Production, institution and sedition… the comic industry goes under the academic spotlight

After successful conferences in Bournemouth, Glasgow and Dundee, the 2014 Fifth International Graphic Novel and Comics Studies conference, to be held 23rd – 25th June next year in Manchester, has announced its theme – production, institution and sedition – and put out a Call for Papers.

The Fifth International Graphic Novel and Comics conference will be held at the British Library to coincide with the exhibition, ‘Anarchy between the Lines: The Tradition of sedition in British Comics’, and will concentrate on two main themes: ‘Comics production and institution’ and ‘Comics: Sedition and anarchy’.

Comics: production and institution

Despite many dire predictions about the fate of the comics industry, it continues to prosper and has increasing cultural influence, particularly in the fields of film and the games industry. National boundaries are increasingly less important for example with the spectacular international rise of manga. However, national production and distribution practices have historically been important in the narratives, audiences and cultural capital attached to comics (eg: European comics, bande dessinée compared with American comics). In academic terms it has never been more important with the two new journals, The Journal of Graphic Novels and Comics (Routledge) and Studies in Comics (Intellect), adding to the burgeoning interest in comics from a huge and varied range of perspectives.

The theme of this conference incorporates comics production as part of but also outside of institution. Comics are unique in the mass media because the individuals who produce and distribute the products are usually fans: from creators to comics shops owners and comicon organisers. So we are inviting papers on all aspects of production: from the multinationals and media conglomerations to small scale production such as fanzines and independent presses. Related aspects of the industry are also of interest, for instance censorship and copyright issues, promotional practices (comicons, comics distribution, historical practices eg: the change in distribution from newsagents to comics shops to collecting and comics promotion).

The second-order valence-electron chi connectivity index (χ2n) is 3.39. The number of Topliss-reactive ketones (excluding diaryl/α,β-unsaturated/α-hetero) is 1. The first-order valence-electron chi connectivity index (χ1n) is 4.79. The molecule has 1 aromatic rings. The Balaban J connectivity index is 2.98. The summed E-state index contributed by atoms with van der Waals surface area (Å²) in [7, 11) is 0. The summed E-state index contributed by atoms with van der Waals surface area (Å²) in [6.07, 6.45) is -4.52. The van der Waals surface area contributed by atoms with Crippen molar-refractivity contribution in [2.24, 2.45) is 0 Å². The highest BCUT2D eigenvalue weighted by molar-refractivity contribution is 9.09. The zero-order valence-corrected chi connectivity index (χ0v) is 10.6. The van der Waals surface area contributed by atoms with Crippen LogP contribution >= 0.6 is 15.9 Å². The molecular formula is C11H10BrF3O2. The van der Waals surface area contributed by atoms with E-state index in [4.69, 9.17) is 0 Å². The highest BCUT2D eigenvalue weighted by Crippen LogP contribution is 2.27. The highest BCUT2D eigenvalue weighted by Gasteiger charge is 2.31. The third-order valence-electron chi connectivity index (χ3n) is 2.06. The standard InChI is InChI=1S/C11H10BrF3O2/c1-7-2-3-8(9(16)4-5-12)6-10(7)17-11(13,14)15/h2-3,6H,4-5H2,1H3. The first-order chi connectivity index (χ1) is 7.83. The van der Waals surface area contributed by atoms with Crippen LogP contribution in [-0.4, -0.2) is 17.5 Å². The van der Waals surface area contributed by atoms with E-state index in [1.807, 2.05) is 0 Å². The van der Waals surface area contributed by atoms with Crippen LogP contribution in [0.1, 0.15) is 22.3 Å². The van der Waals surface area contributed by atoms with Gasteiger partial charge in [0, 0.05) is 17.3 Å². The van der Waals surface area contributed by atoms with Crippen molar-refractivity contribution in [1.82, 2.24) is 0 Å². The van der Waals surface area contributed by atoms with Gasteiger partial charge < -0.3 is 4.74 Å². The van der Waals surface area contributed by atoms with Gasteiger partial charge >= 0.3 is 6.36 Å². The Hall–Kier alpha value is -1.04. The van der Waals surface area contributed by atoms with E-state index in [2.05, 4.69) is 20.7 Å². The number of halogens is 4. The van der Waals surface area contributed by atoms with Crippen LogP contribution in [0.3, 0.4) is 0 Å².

This call for papers might include, but is not limited to the following topics:

  • Advertising and sponsorship
  • Cultural impact of comics
  • Comics conventions and conferences
  • Comics agencies and studios
  • International influences, collaborations
  • Creators rights, copyright, unionisation
  • Graphic design and graphic novels building narrative
  • Editing, distribution
  • Changing position of women in the industry
  • New technologies, digital vs special printing
  • Comics shops and distribution
  • Fans: comic collections, fans as industry producers, small press, alternative production
  • Historical aspects of the comics industry, eg. distribution, censorship
  • National and international production
  • Awards and recognition
  • Fandom and academia

Comics: Sedition and anarchy

It has long been argued that comics are a medium with the potential for anarchy, whose narratives often push against cultural boundaries and whose graphic nature can render them a target for moral panics and political objections. Although the exhibition will clearly concentrate on the collections of British-published comics held in the library, we welcome contributions in this section which deal with the following (and related) themes across any national culture or period:

  • Mirth and mayhem: irreverence, children’s comics, the carnivalesque
  • From slapstick to violence: war comics, humour,
  • Moral panics: Penny Dreadfuls, underground comix, sex, drugs and psychedelia
  • Horror comics: violence, terror, archetypes and subversion, the grotesque
  • Politics; (society, class, etc);
  • Wimmins Comix, sexualities, marginalised voices
  • Breakdowns (mental states, dreams, drugs, etc);
  • Heroes and anti-heroes (including parodies and deconstructions of icons like Superman etc.).
  • Media cross-pollination and new digital forms

The organisers also welcome proposals for specific panel topics.

• Send a 300 word abstract to: d.huxley@mmu.ac.uk, j.ormrod@mmu.ac.uk. Deadline: 5th January 2014

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The founder of downthetubes, John works as a comics editor, writer, as Creative Consultant on the Dan Dare audio adventures for B7 Media, and on promotional work for the Lakes International Comic Art Festival. Working in British comics publishing for over 30 years, his credits include editor of titles such as Doctor Who Magazine, Star Trek Magazine and Babylon 5 Magazine. He also edited the comics anthology STRIP Magazine and edited several audio comics for ROK Comics. He has also edited several comic collections, including volumes of “Charley’s War and “Dan Dare”. He’s the writer of “Crucible”, a creator-owned project with 2000AD artist Smuzz, published on Tapastic; and “Death Duty” and “Skow Dogs” with Dave Hailwood for digital comic 100% Biodegradable.



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